Dakota Access clash
Police tactics at Standing Rock have escalated to using water cannons in the freezing cold.
On Sunday night, according to numerous news reports and live social media postings, North Dakota law enforcement sprayed a group of about 400 protesters, or Standing Rock “water protectors,” as they were trying to get into position to block construction work on the controversial Dakota Access Pipeline.
Temperatures in North Dakota on Sunday dipped into the 20s. According to the Indigenous Environmental Network, 167 people were injured in the clash with police, and seven went to the hospital.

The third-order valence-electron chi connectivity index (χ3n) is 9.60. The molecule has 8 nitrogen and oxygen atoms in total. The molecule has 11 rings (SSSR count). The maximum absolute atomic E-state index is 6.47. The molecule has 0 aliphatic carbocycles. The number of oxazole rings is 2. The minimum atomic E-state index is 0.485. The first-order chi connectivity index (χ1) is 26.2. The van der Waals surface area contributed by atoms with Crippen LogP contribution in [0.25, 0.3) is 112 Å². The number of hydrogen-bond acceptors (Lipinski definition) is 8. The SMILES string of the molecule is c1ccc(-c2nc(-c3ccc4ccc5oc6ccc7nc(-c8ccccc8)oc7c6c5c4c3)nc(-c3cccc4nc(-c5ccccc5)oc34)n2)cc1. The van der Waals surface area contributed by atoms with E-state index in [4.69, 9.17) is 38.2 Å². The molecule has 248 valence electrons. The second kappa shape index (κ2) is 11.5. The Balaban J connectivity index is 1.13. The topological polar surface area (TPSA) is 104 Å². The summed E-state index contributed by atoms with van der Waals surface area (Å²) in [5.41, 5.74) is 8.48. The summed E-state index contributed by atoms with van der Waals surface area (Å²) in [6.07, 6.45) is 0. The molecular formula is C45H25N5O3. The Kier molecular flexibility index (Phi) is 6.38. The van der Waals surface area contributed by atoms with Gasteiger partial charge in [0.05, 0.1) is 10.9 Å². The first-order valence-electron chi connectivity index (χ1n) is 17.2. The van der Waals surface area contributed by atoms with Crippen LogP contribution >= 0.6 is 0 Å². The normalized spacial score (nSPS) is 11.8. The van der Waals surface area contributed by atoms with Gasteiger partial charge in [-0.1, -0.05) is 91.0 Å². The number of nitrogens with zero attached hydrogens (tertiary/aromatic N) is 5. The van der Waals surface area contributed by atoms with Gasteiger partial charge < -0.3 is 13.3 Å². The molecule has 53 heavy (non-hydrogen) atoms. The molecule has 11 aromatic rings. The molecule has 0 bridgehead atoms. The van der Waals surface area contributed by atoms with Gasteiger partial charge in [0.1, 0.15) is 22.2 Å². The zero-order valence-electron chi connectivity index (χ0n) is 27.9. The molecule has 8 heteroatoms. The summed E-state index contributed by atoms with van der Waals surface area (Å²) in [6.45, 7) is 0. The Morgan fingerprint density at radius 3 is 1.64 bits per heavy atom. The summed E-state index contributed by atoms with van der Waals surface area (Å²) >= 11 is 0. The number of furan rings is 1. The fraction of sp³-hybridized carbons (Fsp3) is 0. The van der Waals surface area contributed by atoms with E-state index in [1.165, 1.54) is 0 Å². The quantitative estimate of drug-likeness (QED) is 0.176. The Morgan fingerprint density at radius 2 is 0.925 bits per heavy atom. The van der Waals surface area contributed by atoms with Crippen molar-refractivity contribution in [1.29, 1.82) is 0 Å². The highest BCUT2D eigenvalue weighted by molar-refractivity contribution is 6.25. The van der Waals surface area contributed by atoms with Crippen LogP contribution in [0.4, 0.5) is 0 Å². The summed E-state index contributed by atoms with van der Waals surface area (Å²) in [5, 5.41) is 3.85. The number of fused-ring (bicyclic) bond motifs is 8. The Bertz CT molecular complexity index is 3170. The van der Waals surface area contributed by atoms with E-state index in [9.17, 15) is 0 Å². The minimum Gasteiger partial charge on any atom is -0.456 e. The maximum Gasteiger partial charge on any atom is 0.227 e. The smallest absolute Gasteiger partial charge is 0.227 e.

The Morton County Sheriff’s Department told the Bismarck Tribune that activists had started several fires and claimed that rocks and logs were thrown at officers, calling it an “ongoing riot.” Activists told the Guardian they had lit two small fires because they were trying to keep warm. Police also used tear gas and percussion grenades, according to media reports.
North Dakota officials have come under increasing criticism for using militarized gear and tactics against the activists, who are attempting to stop the pipeline from jeopardizing what they consider the sacred land and water of the Standing Rock Sioux.
For more on the Dakota Access protests, see Grist’s ongoing coverage.